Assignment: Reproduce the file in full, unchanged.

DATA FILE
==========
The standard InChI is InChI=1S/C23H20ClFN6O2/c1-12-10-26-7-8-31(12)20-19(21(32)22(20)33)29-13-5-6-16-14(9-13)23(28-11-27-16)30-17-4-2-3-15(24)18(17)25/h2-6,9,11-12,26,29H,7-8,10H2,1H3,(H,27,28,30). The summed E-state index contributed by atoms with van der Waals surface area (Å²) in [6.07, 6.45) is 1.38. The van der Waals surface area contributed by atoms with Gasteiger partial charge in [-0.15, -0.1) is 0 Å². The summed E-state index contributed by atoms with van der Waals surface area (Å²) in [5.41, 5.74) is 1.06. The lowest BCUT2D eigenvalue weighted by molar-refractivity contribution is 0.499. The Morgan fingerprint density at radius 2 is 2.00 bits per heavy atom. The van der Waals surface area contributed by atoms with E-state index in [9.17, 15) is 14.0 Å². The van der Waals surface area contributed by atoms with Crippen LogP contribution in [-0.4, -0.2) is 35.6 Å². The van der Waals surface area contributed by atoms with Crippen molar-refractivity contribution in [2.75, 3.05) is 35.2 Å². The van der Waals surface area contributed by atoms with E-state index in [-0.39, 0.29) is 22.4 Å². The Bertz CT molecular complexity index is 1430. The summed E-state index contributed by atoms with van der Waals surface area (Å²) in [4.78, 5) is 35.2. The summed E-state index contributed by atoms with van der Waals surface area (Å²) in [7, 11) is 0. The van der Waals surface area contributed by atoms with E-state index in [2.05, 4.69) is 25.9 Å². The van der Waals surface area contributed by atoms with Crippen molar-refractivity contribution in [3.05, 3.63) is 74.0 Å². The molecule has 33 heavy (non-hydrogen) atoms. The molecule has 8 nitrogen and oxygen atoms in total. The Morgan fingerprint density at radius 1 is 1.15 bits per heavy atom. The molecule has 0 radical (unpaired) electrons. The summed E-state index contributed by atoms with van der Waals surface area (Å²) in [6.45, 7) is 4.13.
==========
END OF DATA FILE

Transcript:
The standard InChI is InChI=1S/C23H20ClFN6O2/c1-12-10-26-7-8-31(12)20-19(21(32)22(20)33)29-13-5-6-16-14(9-13)23(28-11-27-16)30-17-4-2-3-15(24)18(17)25/h2-6,9,11-12,26,29H,7-8,10H2,1H3,(H,27,28,30). The summed E-state index contributed by atoms with van der Waals surface area (Å²) in [6.07, 6.45) is 1.38. The van der Waals surface area contributed by atoms with Gasteiger partial charge in [-0.15, -0.1) is 0 Å². The summed E-state index contributed by atoms with van der Waals surface area (Å²) in [5.41, 5.74) is 1.06. The lowest BCUT2D eigenvalue weighted by molar-refractivity contribution is 0.499. The Morgan fingerprint density at radius 2 is 2.00 bits per heavy atom. The van der Waals surface area contributed by atoms with E-state index in [9.17, 15) is 14.0 Å². The van der Waals surface area contributed by atoms with Crippen LogP contribution in [-0.4, -0.2) is 35.6 Å². The van der Waals surface area contributed by atoms with Crippen molar-refractivity contribution in [2.75, 3.05) is 35.2 Å². The van der Waals surface area contributed by atoms with E-state index in [-0.39, 0.29) is 22.4 Å². The Bertz CT molecular complexity index is 1430. The summed E-state index contributed by atoms with van der Waals surface area (Å²) in [4.78, 5) is 35.2. The summed E-state index contributed by atoms with van der Waals surface area (Å²) in [7, 11) is 0. The van der Waals surface area contributed by atoms with E-state index in [2.05, 4.69) is 25.9 Å². The van der Waals surface area contributed by atoms with Crippen molar-refractivity contribution in [3.05, 3.63) is 74.0 Å². The molecule has 33 heavy (non-hydrogen) atoms. The molecule has 8 nitrogen and oxygen atoms in total. The Morgan fingerprint density at radius 1 is 1.15 bits per heavy atom. The molecule has 0 radical (unpaired) electrons. The summed E-state index contributed by atoms with van der Waals surface area (Å²) in [6.45, 7) is 4.13.